What makes a class of warship a success, a failure, or a missed opportunity? What fundamentals consistently result in a success, and what common threads need to be avoided in order to not repeat the mistakes of the past?
What decision and results we have seen in previous classes of warships are we seeing repeated now, and what are some options for the Navy going forward?
For warship classes from right before WWII to the present, to discuss this and more will be returning guest, Dr. Norman Friedman.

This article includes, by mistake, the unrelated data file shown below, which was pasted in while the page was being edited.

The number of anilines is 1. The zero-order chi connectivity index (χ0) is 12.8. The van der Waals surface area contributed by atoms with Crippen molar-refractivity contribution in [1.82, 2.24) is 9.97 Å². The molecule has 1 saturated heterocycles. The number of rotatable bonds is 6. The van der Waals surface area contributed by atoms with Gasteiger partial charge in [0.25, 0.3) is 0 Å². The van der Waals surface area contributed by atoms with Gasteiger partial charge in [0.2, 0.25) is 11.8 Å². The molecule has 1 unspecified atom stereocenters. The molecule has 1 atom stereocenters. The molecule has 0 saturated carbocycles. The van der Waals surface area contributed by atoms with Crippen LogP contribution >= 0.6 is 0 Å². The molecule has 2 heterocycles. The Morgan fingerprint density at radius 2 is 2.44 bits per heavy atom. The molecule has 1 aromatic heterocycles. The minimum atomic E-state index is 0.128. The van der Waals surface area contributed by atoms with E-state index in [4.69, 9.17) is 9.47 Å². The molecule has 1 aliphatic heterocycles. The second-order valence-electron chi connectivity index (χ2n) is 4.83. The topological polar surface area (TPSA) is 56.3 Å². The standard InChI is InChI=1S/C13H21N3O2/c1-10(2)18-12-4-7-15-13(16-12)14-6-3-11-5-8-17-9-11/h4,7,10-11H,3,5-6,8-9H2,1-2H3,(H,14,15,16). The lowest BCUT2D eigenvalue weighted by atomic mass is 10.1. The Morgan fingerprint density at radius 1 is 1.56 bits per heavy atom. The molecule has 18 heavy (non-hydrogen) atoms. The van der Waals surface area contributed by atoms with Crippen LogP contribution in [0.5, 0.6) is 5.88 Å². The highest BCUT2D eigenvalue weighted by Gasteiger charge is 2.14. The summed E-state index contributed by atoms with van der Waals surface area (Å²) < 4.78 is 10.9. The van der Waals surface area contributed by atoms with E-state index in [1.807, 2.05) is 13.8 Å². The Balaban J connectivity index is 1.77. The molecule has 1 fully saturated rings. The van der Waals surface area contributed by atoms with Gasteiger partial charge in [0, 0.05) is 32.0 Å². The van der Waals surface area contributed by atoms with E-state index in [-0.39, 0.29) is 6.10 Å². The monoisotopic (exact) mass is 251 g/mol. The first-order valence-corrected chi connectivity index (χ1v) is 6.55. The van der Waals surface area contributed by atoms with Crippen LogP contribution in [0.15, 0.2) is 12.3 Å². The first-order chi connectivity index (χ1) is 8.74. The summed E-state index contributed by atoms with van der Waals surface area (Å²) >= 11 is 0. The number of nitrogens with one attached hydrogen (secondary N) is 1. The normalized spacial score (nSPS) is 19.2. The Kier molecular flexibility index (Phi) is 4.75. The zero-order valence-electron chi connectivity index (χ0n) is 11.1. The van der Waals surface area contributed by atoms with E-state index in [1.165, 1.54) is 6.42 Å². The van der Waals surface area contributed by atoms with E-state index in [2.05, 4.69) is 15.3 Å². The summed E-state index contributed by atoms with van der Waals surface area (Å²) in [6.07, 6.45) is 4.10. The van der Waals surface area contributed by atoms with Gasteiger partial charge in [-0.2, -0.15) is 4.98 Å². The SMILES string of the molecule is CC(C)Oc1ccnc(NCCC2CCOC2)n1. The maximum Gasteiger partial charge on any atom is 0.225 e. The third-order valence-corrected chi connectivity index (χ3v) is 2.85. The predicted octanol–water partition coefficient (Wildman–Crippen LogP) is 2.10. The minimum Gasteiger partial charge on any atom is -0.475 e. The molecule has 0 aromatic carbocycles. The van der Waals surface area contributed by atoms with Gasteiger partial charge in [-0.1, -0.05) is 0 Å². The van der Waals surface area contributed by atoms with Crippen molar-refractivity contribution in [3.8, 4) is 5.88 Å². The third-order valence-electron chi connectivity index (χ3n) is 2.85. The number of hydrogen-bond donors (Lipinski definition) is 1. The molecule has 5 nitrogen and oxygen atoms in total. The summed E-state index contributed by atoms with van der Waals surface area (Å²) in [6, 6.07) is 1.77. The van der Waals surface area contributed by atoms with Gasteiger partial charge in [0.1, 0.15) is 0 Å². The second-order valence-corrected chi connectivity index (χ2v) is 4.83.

In addition to numeral articles through the years, Dr. Friedman writes a monthly column, "World Naval Developments" in the US Naval Institute's magazine, Proceedings and is the author of many books including U.S. Destroyers: An Illustrated Design History; Unmanned Combat Air Systems; and Naval Weapons of World War One.
As a starting point for our discussion we will be using Dr. Friedman's article in the latest edition of the US Naval Institute's magazine,Naval History, Judging the Good from the Bad.
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